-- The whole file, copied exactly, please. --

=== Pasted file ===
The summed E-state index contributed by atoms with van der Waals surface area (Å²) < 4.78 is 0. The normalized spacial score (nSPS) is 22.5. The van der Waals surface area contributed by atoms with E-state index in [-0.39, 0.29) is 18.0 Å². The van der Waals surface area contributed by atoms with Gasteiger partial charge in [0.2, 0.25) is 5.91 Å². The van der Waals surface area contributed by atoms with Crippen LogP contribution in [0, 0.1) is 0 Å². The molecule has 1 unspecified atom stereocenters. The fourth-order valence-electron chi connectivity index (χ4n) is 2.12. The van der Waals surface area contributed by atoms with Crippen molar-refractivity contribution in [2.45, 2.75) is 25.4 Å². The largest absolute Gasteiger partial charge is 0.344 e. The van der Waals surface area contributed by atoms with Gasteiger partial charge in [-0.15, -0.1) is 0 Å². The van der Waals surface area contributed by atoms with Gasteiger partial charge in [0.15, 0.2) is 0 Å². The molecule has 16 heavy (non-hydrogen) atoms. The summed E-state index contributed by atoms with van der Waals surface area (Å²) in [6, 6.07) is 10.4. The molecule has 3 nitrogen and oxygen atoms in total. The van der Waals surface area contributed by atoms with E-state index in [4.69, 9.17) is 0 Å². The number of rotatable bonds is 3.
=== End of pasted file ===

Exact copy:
The summed E-state index contributed by atoms with van der Waals surface area (Å²) < 4.78 is 0. The normalized spacial score (nSPS) is 22.5. The van der Waals surface area contributed by atoms with E-state index in [-0.39, 0.29) is 18.0 Å². The van der Waals surface area contributed by atoms with Gasteiger partial charge in [0.2, 0.25) is 5.91 Å². The van der Waals surface area contributed by atoms with Crippen LogP contribution in [0, 0.1) is 0 Å². The molecule has 1 unspecified atom stereocenters. The fourth-order valence-electron chi connectivity index (χ4n) is 2.12. The van der Waals surface area contributed by atoms with Crippen molar-refractivity contribution in [2.45, 2.75) is 25.4 Å². The largest absolute Gasteiger partial charge is 0.344 e. The van der Waals surface area contributed by atoms with Gasteiger partial charge in [-0.15, -0.1) is 0 Å². The van der Waals surface area contributed by atoms with Gasteiger partial charge in [0.15, 0.2) is 0 Å². The molecule has 16 heavy (non-hydrogen) atoms. The summed E-state index contributed by atoms with van der Waals surface area (Å²) in [6, 6.07) is 10.4. The molecule has 3 nitrogen and oxygen atoms in total. The van der Waals surface area contributed by atoms with E-state index in [4.69, 9.17) is 0 Å². The number of rotatable bonds is 3.